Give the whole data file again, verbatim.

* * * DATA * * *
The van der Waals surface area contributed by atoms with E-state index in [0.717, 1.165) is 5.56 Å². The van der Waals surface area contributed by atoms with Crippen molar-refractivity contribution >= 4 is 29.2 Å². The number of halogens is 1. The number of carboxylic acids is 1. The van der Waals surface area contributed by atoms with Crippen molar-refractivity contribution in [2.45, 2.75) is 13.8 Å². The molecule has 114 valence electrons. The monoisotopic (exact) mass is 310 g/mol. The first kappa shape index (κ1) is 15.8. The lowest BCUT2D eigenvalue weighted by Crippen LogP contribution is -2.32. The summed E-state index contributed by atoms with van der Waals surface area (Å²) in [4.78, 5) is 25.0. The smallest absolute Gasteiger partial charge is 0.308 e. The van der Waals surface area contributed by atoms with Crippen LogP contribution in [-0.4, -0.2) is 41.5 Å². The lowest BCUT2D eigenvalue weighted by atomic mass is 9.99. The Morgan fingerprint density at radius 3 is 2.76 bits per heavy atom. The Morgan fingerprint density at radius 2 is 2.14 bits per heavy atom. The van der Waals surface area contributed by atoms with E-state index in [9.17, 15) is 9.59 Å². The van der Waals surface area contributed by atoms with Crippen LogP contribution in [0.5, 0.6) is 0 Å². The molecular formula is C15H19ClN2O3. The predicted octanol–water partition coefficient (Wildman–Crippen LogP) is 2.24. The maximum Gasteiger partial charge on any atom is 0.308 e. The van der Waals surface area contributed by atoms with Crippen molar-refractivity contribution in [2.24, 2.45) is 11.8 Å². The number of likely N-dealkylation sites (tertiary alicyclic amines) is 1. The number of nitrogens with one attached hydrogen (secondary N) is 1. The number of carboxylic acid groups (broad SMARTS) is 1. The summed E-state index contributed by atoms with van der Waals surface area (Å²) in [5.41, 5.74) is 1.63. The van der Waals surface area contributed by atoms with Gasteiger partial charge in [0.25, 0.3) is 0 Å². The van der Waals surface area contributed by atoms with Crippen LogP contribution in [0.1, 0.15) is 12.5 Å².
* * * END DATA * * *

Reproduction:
The van der Waals surface area contributed by atoms with E-state index in [0.717, 1.165) is 5.56 Å². The van der Waals surface area contributed by atoms with Crippen molar-refractivity contribution >= 4 is 29.2 Å². The number of halogens is 1. The number of carboxylic acids is 1. The van der Waals surface area contributed by atoms with Crippen molar-refractivity contribution in [2.45, 2.75) is 13.8 Å². The molecule has 114 valence electrons. The monoisotopic (exact) mass is 310 g/mol. The first kappa shape index (κ1) is 15.8. The lowest BCUT2D eigenvalue weighted by Crippen LogP contribution is -2.32. The summed E-state index contributed by atoms with van der Waals surface area (Å²) in [4.78, 5) is 25.0. The smallest absolute Gasteiger partial charge is 0.308 e. The van der Waals surface area contributed by atoms with Crippen LogP contribution in [-0.4, -0.2) is 41.5 Å². The lowest BCUT2D eigenvalue weighted by atomic mass is 9.99. The Morgan fingerprint density at radius 3 is 2.76 bits per heavy atom. The Morgan fingerprint density at radius 2 is 2.14 bits per heavy atom. The van der Waals surface area contributed by atoms with E-state index in [9.17, 15) is 9.59 Å². The van der Waals surface area contributed by atoms with Crippen LogP contribution in [0.5, 0.6) is 0 Å². The molecular formula is C15H19ClN2O3. The predicted octanol–water partition coefficient (Wildman–Crippen LogP) is 2.24. The maximum Gasteiger partial charge on any atom is 0.308 e. The van der Waals surface area contributed by atoms with Crippen molar-refractivity contribution in [2.24, 2.45) is 11.8 Å². The number of likely N-dealkylation sites (tertiary alicyclic amines) is 1. The number of nitrogens with one attached hydrogen (secondary N) is 1. The number of carboxylic acid groups (broad SMARTS) is 1. The summed E-state index contributed by atoms with van der Waals surface area (Å²) in [5.41, 5.74) is 1.63. The van der Waals surface area contributed by atoms with Gasteiger partial charge in [0.25, 0.3) is 0 Å². The van der Waals surface area contributed by atoms with Crippen LogP contribution in [0.1, 0.15) is 12.5 Å².